Something like import/package in java?

Hi,

I keep feeling frustrated with my ruby project.

My problem is one of organization.

My code looks a bit like this:

lib/
main.rb
comman ds/
logio.rb
create.rb
chat.rb
server/
io/
protocol/
utils/

And I keep writing code like

require ‘commands/logio’
require ‘commands/create’
require ‘commands/chat’

etc.

What is annoying is the disconnect from what actually happens.

With “require ‘commands/logio’” I am actually importing the two
classes LogIn and LogOut as well as ensuring a bunch of other files
are included.
“require ‘commands/create’” is importing classes CreateNew and
ReturnDead and so on.

To some extent I can fix this by enforcing a strict 1 file - 1 class
policy, but the problem does not quite go away.

In java it’s a bit simpler although far from perfect: “import
commands.*” would import all the classes in one sweep, and of course
the strict 1 file - 1 class policy is maintained in java for public
classes.

What I’d love to have is something like this instead of require:

<logio.rb>
package commands

class LogIn

end

class LogOut

end

end

<main.rb>
import commands.LogIn

where import goes into the commands dir and just loads that single
class.

Is there something like this available? Any ideas?

/C

Christoffer Lernö wrote:

main.rb

LogIn and LogOut as well as ensuring a bunch of other files are included.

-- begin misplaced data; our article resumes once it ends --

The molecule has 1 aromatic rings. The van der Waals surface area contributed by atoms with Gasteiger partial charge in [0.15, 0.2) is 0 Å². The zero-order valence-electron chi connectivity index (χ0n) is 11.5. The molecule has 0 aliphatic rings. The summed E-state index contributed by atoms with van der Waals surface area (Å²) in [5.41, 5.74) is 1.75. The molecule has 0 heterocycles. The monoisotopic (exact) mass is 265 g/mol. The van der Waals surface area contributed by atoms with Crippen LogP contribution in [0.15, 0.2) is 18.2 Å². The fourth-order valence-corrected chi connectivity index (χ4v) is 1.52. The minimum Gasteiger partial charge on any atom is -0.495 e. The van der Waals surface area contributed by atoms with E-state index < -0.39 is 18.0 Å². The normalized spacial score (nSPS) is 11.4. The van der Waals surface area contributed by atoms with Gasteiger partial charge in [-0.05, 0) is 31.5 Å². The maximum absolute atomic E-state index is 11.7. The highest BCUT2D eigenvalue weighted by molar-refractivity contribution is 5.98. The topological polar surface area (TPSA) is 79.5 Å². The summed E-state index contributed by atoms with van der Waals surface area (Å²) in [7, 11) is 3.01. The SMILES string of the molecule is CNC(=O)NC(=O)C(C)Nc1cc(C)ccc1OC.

/C

Not really. If you’re worried about namespace pollution, you can put
everything into a module. Besides including the module and “importing”
everything within it, I don’t think there’s a way to selectively include
classes or methods from the module.

What exactly are your concerns? Neatness aside.

On 30 Jun 2008, at 19:19, Michael M. wrote:

end
selectively include classes or methods from the module.

What exactly are your concerns? Neatness aside.

Readability, clear division of responsibilities, ease of development.

  • Even with unit test suites I don’t feel secure that the test isn’t
    conditional on files included by other tests.
  • If I want to include all classes from a dir, I have to manually scan
    through the dir.
  • Clear cut organization of files.
  • Crystal clear dependencies between files.
  • Lots of other small worries I can’t quite put my finger on.

There’s some breaking point around 20+ files for me (excluding unit
tests), when it becomes really important to have a well-defined
organization of my classes, and here just heaping classes into
different files doesn’t quite cut it for me.

/C

“- Clear cut organization of files.”

I am not entirely sure where you are heading here. For my latest project
I am using a yaml file which requires about 50 different .rb files,
while this is probably not the best layout, it is easy to add or remove
files to that in one place, and quite clear for me.

Christoffer Lernö wrote:

There’s some breaking point around 20+ files for me (excluding unit
tests), when it becomes really important to have a well-defined
organization of my classes, and here just heaping classes into different
files doesn’t quite cut it for me.

Think of require in terms of “load this file” rather than “import
everything defined in this file”. All require does is an exactly-once
execution of the file it finds to load, which will in most cases add
methods, modules, or classes to the global namespace.

To namespace your methods modules and classes, you want to embed them
within other modules. The typical convention is that your x/y/z dir
hierarchy will be mirrored in the z.rb file with a nested module X;
module Y; class Z structure.

Coming from Java, the first thing to remember is that Ruby does not
impose (or gift, depending on your perspective) a mandatory file path ==
package structure, so you’re free (or required) to do namespacing
however you see fit. If you want a 50-deep dir hierarchy of .rb files to